Wednesday, September 14, 2011

What We're Reading - License to Pawn by Rick Harrison.

332.34 HARRI
License to Pawn, by Rick Harrison
 Hyperion, 2011. (Central & Buena Vista)

I hate to admit that I am a reality show junkie. I need to modify that with I only watch “educational” reality shows. First there was “Antiques Roadshow”, now there are “Pickers” and “Pawn Stars” on the History Channel. They all bring the story of a lot of junk, some treasures, a bit of history, and greed in the eye of the owners. Rick Harrison and family on Pawn Stars, lay it out to the sellers – they got to make a profit and the deal is there – take it or leave it.

License to Pawn tells us the back story. From “Old Man’s” start with payday loans to sailors on his navy ship, and Rick, his mother and father going to yard sales, to their move to a second hand shop in Vegas, and ultimately getting a coveted license to open the “Gold and Silver” pawn shop. In Vegas it seems, only one license is issued for every 50,000 residents. Rick called the city clerk every Friday till the population got to the magic number. He was first in line with an application. The City, the politicians and the corporations that held the existing licenses wanted it, and Rick had to fight through the courts to keep his right to that license.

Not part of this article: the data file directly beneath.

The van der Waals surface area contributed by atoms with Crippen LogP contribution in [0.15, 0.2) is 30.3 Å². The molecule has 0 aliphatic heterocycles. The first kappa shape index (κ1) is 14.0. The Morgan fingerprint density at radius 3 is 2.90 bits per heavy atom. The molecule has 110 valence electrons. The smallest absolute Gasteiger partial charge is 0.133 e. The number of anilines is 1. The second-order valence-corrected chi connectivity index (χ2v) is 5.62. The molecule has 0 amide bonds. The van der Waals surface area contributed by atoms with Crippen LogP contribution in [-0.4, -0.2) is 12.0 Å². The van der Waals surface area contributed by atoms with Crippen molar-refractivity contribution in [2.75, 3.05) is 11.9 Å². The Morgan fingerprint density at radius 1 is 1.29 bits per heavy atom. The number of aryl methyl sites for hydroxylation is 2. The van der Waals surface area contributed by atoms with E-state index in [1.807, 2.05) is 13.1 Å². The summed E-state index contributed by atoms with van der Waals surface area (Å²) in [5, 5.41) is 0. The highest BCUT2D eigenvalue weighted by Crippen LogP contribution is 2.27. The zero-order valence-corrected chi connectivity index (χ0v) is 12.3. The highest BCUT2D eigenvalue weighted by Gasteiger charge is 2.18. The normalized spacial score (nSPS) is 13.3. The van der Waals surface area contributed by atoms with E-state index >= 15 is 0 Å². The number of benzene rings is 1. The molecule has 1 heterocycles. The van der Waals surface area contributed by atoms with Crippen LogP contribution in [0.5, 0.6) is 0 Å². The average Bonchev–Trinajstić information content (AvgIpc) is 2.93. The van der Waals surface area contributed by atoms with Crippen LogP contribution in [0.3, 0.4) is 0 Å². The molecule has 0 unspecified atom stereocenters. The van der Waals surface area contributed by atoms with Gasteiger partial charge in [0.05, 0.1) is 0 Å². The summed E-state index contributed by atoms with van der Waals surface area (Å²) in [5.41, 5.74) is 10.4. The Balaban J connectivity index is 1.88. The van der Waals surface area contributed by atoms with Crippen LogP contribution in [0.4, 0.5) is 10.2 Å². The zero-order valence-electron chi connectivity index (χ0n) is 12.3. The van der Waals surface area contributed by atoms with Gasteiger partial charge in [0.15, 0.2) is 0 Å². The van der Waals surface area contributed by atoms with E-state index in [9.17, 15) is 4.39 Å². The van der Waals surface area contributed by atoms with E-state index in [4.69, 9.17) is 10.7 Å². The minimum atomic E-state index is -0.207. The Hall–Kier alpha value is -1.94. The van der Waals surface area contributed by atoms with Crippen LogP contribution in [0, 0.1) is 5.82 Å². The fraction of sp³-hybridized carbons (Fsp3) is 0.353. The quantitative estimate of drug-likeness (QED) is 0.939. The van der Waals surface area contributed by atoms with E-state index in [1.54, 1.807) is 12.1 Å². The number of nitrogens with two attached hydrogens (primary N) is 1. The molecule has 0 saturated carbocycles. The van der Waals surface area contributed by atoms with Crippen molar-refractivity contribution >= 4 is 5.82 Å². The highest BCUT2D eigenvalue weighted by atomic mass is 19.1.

The book focuses mainly on the running of the shop and the colorful characters that come in and what they have to sell (furby’s to pimp grills). Rick will buy anything he can make a profit on. The details of a pawn shop are given – it actually is a fair, honest way for people who need it to get money quickly and at a reasonable price. They can either borrow money, or sell their items outright. The laws they operate under – confidential transactions, all items held for thirty days and reported to both the police and Homeland Security to make sure they are not stolen. The book describes what life and business is like after the fame of the success of the TV show.

Each of the stars of the show has their own chapter. Rick suffered from grand mal seizures as a child and would miss school a week at a time. His passion for reading gave him an education he couldn’t get elsewhere. (His wife made him quit cold fusion experiments in the garage after a minor explosion). Old Man we find “was old even when he was young.” Rick gives credit to son Corey “Big Hoss” as being the smartest and best businessman in the group, but Corey tells of his battle with meth addiction. Finally there’s Austin Russell. Better know to all of us as “Chumlee.” He’s not as stupid as he is portrayed on the show.

License to Pawn is a fun read, not too long, and for people who like to watch the show, an insight into the characters we see.

Thanks to Chris R. for the review!

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